Friday, December 04, 2020

What's The Most Underrated Lake Effect Snow Variable?

The snow event on December 1st makes a great case study on lake effect snowfall.  In many instances, its difficult to separate general synoptic/system snow from actual lake effect as they tend to overlap. I like to classify the events into three phases.  First is system snow. Second--the most tricky of the three--is system snow+lake enhanced snow. Third is only lake effect snow as the storm system moves out.

Lake Erie water temperature was 48 degrees F (9C). 850 mB temperature (5000 feet) was -9C so temperatures difference was around 18 C. You need a temperature difference of at least 13C to create lake effect snow so this was good enough. After checking my lake effect snowfall diary (yes I have one of these. It shows various lake effect snow events back to the 1960s/70s) a basic setup like this could easily create decent snowfall!  Yet Bufkit (NWS forecasting application) showed only conditional instability which meant the ability for the air to rise creating distinct bands of lake effect snow would be on the low end (see the radar loop above).   Hmmm.  

So why did the models, the NWS and other local meteorologists forecast significant snow?

Initial NWS Cleveland forecast

My initial forecast. Snowfall was conservative

I checked the system moisture to see if this was shallow or deep.  Sure enough, it was BOTH! Look at the coverage around the Great Lakes. The moisture depth was up to 10,000 feet.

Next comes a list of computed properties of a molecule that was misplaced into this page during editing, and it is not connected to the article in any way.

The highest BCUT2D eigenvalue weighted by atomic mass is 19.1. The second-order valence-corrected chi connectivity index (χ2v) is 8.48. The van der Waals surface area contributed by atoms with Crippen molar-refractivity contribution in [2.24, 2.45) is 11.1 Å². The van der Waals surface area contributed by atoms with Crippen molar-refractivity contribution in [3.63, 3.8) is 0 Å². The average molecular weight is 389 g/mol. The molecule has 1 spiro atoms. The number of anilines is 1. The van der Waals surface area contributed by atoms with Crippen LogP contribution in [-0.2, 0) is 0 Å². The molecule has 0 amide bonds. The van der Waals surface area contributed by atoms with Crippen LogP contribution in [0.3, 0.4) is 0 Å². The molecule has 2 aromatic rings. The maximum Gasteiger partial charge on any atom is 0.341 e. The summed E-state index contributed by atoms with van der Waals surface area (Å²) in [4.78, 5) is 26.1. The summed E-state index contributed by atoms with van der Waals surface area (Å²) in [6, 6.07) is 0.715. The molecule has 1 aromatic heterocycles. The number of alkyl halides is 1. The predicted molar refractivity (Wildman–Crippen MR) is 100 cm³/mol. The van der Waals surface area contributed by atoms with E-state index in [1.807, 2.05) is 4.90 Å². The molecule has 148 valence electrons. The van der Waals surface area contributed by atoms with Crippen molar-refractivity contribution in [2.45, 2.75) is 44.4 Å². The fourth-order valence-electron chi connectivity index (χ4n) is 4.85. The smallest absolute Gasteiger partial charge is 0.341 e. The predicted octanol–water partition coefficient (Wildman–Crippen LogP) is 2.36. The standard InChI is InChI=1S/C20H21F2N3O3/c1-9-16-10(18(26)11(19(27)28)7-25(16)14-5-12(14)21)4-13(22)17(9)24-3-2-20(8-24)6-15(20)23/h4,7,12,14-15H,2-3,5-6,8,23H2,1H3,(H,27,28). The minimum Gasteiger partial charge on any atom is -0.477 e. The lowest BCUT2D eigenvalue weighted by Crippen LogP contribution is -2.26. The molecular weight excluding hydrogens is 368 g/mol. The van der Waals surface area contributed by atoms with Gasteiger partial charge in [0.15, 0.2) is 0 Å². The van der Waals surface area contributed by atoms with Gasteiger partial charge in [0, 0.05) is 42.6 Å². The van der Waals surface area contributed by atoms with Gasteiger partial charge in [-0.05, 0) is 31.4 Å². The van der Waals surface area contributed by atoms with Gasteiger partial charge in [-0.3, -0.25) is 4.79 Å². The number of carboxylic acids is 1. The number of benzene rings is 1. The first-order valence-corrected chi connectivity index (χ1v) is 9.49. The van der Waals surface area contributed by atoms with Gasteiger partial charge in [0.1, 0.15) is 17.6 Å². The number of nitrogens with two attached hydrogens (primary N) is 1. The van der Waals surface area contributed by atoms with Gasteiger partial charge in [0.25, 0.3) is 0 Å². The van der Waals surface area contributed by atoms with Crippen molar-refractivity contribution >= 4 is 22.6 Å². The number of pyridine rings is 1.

The final snow totals were extremely impressive. 20-25" in the snowbelt. 10-15 south and west of Cleveland.

This weekend, we have a few clipper cold fronts passing through.  Each one will produce periods of colder air. 850 mb temperatures (5000 feet) will drop to -9C late Sunday/Monday.  Lake Erie water temp is between 45 and 48 degrees F (7-9C).  Instability per Bufkit (NWS forecasting tool)  will be conditional.  So far it looks very similar to the big event earlier in the week!

So why is this weekend's snowfall forecast so much different than the December 1 event?

Answer is simple:  TOO LITTLE MOISTURE

The overall system moisture is not widespread nor is it deep as Tuesday's storm.  See how the dry air denoted by tan colors is pulled in from the west.

Here is my initial snowfall forecast for December 5-7 and the NWS snowfall forecast.  HUGE difference compared to the snow earlier in the week

In my opinion, one of the most underestimated components in forecasting lake effect snow is moisture.  You can have temperature conditions that are very similar yet the snowfall results can be hugely different. 

So don't forget to check the depth and spatial coverage of the moisture before each snow event. 

Wednesday, December 02, 2020

First BIG snowfall of the season!

My previous post written before Thanksgiving illustrated the strong possibility of a significant snow. The pattern has been ripe for this type of event. Sometimes the large scale pattern doesn't always translate to a big weather event locally so I'm glad the outlook and subsequent forecast worked out. 

I try to enjoy forecasting success. I'll remind everyone on social media when we get it right.  I also know full well that long range and short range forecast failure will eventually give me a reality check. When that happens I always own it. I find out what I missed or didn't utilize. It's filed away so I can use it as a forecasting tool in the future.)

Here is the entire radar loop showing the widespread snow December 1st and the lake enhancement/lake effect at the end.

The 9.5" at Hopkins Airport was the 12th most single-day snowfall since record keeping began at the airport around 1940 and 15th since 1900. The list below shows Hopkins Airport snow numbers AND the downtown snow numbers which is from ~1890s to roughly 1940.

Here is the entire snowfall total list for northern Ohio